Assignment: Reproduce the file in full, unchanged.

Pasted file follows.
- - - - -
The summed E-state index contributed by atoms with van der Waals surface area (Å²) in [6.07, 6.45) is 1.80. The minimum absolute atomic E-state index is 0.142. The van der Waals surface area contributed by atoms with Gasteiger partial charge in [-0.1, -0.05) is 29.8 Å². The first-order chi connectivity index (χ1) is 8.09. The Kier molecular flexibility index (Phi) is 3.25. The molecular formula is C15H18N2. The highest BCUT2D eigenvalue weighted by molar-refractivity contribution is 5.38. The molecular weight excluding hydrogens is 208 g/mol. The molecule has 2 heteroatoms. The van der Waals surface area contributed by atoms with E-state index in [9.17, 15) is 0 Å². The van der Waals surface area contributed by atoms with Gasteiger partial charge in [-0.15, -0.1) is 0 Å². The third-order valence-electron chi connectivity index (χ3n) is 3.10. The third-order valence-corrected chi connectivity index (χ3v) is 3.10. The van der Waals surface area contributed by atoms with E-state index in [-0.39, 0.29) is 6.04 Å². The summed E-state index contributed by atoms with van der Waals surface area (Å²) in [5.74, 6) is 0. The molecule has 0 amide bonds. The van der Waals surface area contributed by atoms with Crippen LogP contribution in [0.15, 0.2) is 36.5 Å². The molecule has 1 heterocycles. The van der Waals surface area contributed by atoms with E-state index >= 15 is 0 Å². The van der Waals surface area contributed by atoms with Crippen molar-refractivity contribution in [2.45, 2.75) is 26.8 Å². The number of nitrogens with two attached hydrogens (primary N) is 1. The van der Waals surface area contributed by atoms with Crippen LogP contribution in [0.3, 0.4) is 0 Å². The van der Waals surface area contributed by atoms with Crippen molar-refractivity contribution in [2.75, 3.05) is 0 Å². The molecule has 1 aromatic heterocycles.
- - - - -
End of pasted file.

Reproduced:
The summed E-state index contributed by atoms with van der Waals surface area (Å²) in [6.07, 6.45) is 1.80. The minimum absolute atomic E-state index is 0.142. The van der Waals surface area contributed by atoms with Gasteiger partial charge in [-0.1, -0.05) is 29.8 Å². The first-order chi connectivity index (χ1) is 8.09. The Kier molecular flexibility index (Phi) is 3.25. The molecular formula is C15H18N2. The highest BCUT2D eigenvalue weighted by molar-refractivity contribution is 5.38. The molecular weight excluding hydrogens is 208 g/mol. The molecule has 2 heteroatoms. The van der Waals surface area contributed by atoms with E-state index in [9.17, 15) is 0 Å². The van der Waals surface area contributed by atoms with Gasteiger partial charge in [-0.15, -0.1) is 0 Å². The third-order valence-electron chi connectivity index (χ3n) is 3.10. The third-order valence-corrected chi connectivity index (χ3v) is 3.10. The van der Waals surface area contributed by atoms with E-state index in [-0.39, 0.29) is 6.04 Å². The summed E-state index contributed by atoms with van der Waals surface area (Å²) in [5.74, 6) is 0. The molecule has 0 amide bonds. The van der Waals surface area contributed by atoms with Crippen LogP contribution in [0.15, 0.2) is 36.5 Å². The molecule has 1 heterocycles. The van der Waals surface area contributed by atoms with E-state index >= 15 is 0 Å². The van der Waals surface area contributed by atoms with Crippen molar-refractivity contribution in [2.45, 2.75) is 26.8 Å². The number of nitrogens with two attached hydrogens (primary N) is 1. The van der Waals surface area contributed by atoms with Crippen LogP contribution in [0.3, 0.4) is 0 Å². The van der Waals surface area contributed by atoms with Crippen molar-refractivity contribution in [2.75, 3.05) is 0 Å². The molecule has 1 aromatic heterocycles.